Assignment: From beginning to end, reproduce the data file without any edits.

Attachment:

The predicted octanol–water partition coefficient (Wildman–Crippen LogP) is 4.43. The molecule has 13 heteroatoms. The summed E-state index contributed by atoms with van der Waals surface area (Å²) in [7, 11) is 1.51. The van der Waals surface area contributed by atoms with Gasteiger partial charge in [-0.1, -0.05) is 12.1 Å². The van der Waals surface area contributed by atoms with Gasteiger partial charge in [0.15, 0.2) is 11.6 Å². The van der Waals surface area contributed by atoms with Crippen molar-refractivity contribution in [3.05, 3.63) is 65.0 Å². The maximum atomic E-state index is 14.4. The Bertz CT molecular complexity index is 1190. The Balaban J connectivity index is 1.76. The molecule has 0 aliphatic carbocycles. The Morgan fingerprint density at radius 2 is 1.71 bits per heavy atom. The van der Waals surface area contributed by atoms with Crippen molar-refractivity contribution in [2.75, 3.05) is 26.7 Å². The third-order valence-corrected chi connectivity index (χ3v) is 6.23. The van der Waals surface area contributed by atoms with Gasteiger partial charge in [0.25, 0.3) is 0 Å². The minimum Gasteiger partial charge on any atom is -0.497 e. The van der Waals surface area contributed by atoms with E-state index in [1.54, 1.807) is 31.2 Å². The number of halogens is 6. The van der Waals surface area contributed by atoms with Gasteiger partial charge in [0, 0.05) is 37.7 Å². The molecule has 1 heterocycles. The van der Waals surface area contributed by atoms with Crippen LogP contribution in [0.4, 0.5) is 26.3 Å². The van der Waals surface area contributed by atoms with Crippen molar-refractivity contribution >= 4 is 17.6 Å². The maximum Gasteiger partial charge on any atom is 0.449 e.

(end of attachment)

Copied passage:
The predicted octanol–water partition coefficient (Wildman–Crippen LogP) is 4.43. The molecule has 13 heteroatoms. The summed E-state index contributed by atoms with van der Waals surface area (Å²) in [7, 11) is 1.51. The van der Waals surface area contributed by atoms with Gasteiger partial charge in [-0.1, -0.05) is 12.1 Å². The van der Waals surface area contributed by atoms with Gasteiger partial charge in [0.15, 0.2) is 11.6 Å². The van der Waals surface area contributed by atoms with Crippen molar-refractivity contribution in [3.05, 3.63) is 65.0 Å². The maximum atomic E-state index is 14.4. The Bertz CT molecular complexity index is 1190. The Balaban J connectivity index is 1.76. The molecule has 0 aliphatic carbocycles. The Morgan fingerprint density at radius 2 is 1.71 bits per heavy atom. The van der Waals surface area contributed by atoms with Crippen molar-refractivity contribution in [2.75, 3.05) is 26.7 Å². The third-order valence-corrected chi connectivity index (χ3v) is 6.23. The van der Waals surface area contributed by atoms with Gasteiger partial charge in [0.25, 0.3) is 0 Å². The minimum Gasteiger partial charge on any atom is -0.497 e. The van der Waals surface area contributed by atoms with E-state index in [1.54, 1.807) is 31.2 Å². The number of halogens is 6. The van der Waals surface area contributed by atoms with Gasteiger partial charge in [0, 0.05) is 37.7 Å². The molecule has 1 heterocycles. The van der Waals surface area contributed by atoms with Crippen LogP contribution in [0.4, 0.5) is 26.3 Å². The van der Waals surface area contributed by atoms with Crippen molar-refractivity contribution >= 4 is 17.6 Å². The maximum Gasteiger partial charge on any atom is 0.449 e.